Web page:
Meanwhile it was time to dehorn Petunia, Polly's calf. We meant to dehorn the other three baby heifers, but we didn't get the dehorning paste in time. Dehorning with paste has a narrow window of opportunity (the calf has to be between three and ten days old), and by now the other three are just a bit too old. However we wanted to make sure Petunia was dehorned, so we finally made it to town to get some fresh dehorning paste. (We didn't take any pictures of the dehorning process, but you can see how it's done here.)
We did one thing different with this dehorning -- we used an elastic bandage instead of the duct tape we normally use to make a "helmet" on the calf's head. We laid a strip of duct tape over the horn buds themselves, and then wrapped Petunia's head in the bandages. We figured this would be easier than duct tape.
As usual, she hated it. All calves do. The dehorning doesn't bother them; it's the head-wrap they hate.
However the "helmet" is necessary to keep the caustic dehorning paste from getting places it shouldn't -- like Polly's tongue or her udder. The calf's head needs to be wrapped for at least six hours.
But when we checked on her half an hour later, the bandage helmet was slipping off and the horn buds were exposed. Without further ado we bundled Petunia into Matilda's stall and snipped off the bandages. This meant, however, that she had to remain isolated for six hours, away from her mama.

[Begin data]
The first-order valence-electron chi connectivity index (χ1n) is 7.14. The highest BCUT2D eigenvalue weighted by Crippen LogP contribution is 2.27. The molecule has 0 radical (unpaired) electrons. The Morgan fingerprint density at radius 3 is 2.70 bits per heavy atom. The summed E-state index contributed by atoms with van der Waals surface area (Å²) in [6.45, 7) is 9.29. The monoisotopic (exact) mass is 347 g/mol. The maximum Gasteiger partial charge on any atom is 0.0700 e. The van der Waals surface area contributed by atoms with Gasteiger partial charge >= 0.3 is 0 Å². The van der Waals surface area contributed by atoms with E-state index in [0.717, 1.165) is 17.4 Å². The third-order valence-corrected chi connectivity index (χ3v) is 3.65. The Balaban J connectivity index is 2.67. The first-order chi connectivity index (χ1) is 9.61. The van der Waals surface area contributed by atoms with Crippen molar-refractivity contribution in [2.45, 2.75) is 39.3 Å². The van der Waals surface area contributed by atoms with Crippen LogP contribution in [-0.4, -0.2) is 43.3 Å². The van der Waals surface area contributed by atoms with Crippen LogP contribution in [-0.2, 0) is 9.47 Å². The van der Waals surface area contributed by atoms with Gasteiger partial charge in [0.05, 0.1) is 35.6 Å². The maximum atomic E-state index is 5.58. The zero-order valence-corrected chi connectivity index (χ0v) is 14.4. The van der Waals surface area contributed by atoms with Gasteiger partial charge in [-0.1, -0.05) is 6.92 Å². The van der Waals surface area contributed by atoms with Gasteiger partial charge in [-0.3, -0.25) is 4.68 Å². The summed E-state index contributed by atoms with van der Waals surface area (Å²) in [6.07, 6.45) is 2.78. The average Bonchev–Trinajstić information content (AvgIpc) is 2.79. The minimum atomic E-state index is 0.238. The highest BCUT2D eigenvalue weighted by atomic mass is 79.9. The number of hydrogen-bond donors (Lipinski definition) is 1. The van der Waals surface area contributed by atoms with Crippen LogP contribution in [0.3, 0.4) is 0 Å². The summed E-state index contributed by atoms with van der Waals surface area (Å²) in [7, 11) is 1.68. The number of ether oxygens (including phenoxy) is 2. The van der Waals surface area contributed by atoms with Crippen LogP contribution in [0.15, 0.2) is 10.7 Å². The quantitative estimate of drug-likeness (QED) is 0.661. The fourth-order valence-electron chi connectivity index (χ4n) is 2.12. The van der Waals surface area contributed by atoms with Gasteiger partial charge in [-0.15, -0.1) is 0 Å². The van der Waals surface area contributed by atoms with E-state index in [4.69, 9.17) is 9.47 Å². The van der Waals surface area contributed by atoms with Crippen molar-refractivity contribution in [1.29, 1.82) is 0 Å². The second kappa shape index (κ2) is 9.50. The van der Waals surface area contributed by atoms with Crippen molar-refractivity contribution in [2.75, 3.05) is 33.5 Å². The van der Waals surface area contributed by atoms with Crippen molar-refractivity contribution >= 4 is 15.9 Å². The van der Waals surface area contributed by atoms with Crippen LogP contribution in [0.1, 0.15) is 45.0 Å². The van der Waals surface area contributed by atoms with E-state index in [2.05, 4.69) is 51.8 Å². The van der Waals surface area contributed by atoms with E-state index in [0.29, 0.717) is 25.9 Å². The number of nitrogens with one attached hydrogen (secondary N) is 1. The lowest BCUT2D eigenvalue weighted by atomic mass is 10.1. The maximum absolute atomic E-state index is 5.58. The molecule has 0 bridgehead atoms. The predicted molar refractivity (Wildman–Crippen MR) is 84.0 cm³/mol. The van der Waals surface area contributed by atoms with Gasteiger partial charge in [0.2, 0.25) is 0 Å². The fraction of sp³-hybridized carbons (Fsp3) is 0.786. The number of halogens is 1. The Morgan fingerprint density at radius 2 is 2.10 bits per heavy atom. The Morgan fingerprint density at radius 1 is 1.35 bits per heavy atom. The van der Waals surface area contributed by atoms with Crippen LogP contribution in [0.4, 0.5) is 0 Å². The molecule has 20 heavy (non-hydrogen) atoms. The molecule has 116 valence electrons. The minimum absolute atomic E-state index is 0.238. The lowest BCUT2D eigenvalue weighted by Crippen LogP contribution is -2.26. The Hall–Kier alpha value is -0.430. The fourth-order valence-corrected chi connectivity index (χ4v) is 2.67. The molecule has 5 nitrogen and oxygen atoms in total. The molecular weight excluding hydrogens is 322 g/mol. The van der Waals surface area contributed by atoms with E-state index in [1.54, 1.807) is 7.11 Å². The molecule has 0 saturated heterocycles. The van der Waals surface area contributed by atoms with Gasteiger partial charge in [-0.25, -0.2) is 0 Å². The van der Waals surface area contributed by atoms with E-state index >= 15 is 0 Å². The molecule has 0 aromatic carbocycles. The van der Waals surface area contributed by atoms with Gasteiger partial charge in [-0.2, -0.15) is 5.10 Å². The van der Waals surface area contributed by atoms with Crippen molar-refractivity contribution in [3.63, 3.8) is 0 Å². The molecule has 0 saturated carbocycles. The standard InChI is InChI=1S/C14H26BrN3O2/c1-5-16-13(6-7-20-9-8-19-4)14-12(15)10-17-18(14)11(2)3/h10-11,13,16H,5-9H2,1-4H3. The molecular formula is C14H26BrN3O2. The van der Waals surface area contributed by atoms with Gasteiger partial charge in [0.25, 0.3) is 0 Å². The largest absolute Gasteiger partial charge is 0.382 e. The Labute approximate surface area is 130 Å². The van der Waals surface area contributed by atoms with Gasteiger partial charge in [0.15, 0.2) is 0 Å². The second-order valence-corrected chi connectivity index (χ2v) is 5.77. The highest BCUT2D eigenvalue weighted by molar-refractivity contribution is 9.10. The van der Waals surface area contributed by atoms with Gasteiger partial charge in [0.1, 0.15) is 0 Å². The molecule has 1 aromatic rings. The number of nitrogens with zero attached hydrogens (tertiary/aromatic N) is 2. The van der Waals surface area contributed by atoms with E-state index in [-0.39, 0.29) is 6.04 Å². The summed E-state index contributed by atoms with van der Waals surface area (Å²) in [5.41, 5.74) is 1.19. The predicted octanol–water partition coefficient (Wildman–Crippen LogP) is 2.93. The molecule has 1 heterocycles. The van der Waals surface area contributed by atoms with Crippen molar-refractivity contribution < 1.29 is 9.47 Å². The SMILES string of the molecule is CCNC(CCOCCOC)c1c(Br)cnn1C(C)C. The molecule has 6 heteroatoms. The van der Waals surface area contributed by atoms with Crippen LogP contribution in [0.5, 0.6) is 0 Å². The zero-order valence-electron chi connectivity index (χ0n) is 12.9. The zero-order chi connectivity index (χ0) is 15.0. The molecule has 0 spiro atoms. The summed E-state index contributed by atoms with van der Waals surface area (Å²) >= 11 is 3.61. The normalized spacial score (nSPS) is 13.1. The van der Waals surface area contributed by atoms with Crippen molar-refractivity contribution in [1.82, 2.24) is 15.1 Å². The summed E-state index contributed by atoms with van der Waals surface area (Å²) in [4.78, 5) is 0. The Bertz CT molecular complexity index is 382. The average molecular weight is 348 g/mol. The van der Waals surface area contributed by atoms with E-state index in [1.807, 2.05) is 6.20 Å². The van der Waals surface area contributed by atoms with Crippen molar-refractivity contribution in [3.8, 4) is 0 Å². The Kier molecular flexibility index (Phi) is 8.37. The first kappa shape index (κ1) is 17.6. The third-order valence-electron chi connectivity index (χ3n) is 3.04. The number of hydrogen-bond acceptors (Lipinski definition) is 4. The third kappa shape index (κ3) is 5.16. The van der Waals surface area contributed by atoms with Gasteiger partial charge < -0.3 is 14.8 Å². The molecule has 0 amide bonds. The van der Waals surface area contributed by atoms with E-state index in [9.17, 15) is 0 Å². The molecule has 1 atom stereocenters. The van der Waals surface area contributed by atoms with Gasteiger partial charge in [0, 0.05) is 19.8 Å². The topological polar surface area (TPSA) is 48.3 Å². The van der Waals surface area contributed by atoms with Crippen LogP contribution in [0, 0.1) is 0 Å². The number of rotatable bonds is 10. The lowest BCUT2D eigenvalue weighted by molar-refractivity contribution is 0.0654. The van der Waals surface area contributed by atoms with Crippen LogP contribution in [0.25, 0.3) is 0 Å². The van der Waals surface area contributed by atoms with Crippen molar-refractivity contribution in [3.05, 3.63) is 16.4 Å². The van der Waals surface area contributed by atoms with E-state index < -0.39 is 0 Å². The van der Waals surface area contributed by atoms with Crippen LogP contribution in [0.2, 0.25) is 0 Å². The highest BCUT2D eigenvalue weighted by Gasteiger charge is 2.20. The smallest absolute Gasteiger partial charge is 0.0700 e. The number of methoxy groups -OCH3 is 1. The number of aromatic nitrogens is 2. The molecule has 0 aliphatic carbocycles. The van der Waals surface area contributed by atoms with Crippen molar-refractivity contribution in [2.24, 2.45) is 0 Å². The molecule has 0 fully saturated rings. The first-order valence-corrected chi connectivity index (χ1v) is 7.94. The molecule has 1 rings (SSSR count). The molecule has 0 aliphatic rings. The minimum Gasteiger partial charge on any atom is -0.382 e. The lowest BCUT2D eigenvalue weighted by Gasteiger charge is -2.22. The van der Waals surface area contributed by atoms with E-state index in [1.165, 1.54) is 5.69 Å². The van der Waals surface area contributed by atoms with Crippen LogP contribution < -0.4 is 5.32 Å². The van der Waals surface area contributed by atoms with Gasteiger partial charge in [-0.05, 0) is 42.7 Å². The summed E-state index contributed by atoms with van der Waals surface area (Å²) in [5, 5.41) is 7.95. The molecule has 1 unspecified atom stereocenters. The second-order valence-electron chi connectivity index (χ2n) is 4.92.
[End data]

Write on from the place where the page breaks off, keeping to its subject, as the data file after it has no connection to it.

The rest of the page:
I was astonished at how calm both Polly and Petunia were during this separation. For Polly there was no bellowing, no pacing outside the stall, no agitation at all. I told Don it was either a severe lack of maternal instinct on Polly's part, or she just had an amazingly calm disposition. Since she's never demonstrated a lack of maternal instinct before, Don concluded she's just a calm cow. Yes!
So, since Polly and Petunia were separated anyway, I decided to try officially milking Polly for the first time. We needed to make a few more minor adjustments to the milking stall. Don screwed two tires against the wall as spacers to push Polly a bit closer to me when I sit to milk her. He also installed the pallet gate.